There are many innovations as far as law enforcement in this age of technology are concerned. But among the multitudes of positives are many questionable practices which a number of concerned individuals are saying we would be foolish to overlook.
One of these on most recent radar is the question of whether or not law enforcement can conduct cell phone and laptop searches, and when. This has been a difficult journey thus far, with many questions regarding digital information and who holds the rights to it.
Let’s Do the Time Warp
You may remember that a series of laws was passed by Congress in 1986 that went into great detail about digital communications and government monitoring and called it the Electronic Communications Privacy Act. However, in 1986, we simply did not have the wealth and variety of technology that we do today. And so, nothing about cell phones or laptops is mentioned. This is one reason why determining the law as far as digital information is concerned is proving to be so difficult for state courts to do.
Depending on your state, the lack of a warrant could see any information obtained being thrown out of court, or it could be admissible. Changes to the act are now being considered on the Federal level, but until things are resolved, the presence or lack of a warrant may be the only benchmark by which admissible digital information can be decided.
In other courts, lawmakers are attempting to determine who owns the location information that smart phones store – the cell phone providers or the owner of the device. In this situation, it appears there is much contention, due to the fact that it’s been nearly impossible to decide whether or not the consumer should expect privacy in digital communications such as text messages according to the Fourth Amendment.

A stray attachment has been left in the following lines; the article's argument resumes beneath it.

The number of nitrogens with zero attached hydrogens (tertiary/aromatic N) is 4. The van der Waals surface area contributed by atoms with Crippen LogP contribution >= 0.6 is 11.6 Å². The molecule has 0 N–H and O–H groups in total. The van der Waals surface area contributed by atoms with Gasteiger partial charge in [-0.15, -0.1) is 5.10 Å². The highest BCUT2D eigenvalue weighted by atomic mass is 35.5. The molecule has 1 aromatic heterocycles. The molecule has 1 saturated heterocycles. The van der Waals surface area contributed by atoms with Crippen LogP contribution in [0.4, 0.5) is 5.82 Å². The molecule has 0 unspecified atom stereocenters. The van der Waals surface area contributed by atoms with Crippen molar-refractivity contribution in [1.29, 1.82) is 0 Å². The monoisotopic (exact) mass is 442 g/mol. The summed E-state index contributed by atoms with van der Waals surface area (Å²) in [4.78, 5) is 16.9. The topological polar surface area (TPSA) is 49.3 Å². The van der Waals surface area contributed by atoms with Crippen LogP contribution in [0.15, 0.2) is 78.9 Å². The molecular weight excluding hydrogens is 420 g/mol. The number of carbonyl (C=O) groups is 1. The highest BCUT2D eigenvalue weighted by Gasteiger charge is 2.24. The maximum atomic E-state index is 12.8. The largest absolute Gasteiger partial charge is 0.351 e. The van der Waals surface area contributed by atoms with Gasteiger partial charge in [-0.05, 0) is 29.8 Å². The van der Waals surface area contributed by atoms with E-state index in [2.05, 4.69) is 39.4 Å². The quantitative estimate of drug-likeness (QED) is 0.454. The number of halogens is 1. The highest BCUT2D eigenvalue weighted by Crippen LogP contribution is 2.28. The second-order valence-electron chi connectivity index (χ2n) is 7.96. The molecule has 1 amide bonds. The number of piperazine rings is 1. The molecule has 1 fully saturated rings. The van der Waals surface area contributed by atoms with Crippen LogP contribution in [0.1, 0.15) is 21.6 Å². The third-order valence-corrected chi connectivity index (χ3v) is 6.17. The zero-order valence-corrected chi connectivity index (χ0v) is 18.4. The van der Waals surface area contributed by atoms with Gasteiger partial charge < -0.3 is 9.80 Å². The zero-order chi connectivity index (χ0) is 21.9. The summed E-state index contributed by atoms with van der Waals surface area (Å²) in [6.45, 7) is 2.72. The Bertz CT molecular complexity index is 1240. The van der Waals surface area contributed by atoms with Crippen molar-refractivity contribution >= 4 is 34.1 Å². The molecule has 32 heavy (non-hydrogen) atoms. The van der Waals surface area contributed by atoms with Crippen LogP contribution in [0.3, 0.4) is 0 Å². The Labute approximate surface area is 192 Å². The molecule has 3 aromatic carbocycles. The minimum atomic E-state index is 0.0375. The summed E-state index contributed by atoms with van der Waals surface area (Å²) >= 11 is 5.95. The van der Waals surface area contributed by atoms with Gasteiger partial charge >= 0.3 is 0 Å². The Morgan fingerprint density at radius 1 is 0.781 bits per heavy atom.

What Things Look Like Now
As far as emails are concerned, law enforcement can search any emails that are more than six months old without the need for a warrant. But an amendment has been proposed which would see warrants being required to search any email, regardless of the message’s age.
Under this ruling, it would make things much easier on law enforcement to have a warrant. Having one would allow them and a judge far more certainty that a crime occurred, as in order to get one, an officer would have to show probable cause that a crime had been committed.
Without a warrant, a judge has to look at and compare other pieces of evidence submitted in order to find evidence of a crime that fits with existing precedents and laws. This could mean a ruling which could differ greatly between courts, making it difficult to set precedents for similar cases in future. Not only that, but those whose devices have been confiscated may have much more difficult time challenging the warrantless search of those devices due to the non-existence of concrete digital privacy laws.
The reason law enforcement is so eager to get their hands on the information in cell phones and laptops is because it provides a complete picture of not only your personality, but your connections. If you have a smart phone with social media and other applications installed on it, then the list of people you most commonly associate with is readily available. The same is true if you have stored a large number of contacts in the phone book of your device.
Cell phone carriers are rumored to retain information about the people you talk to using your cell phone for well longer than one year, and perhaps as many as seven years. Phone bills can also be used to discern who you talked to, and these can be in cell phone company records for three years.
However, it appears as though not all cell phone companies are created equally. There are some major U.S. carriers who do not retain the information mentioned above, in addition to dumping information from their towers on a regular basis.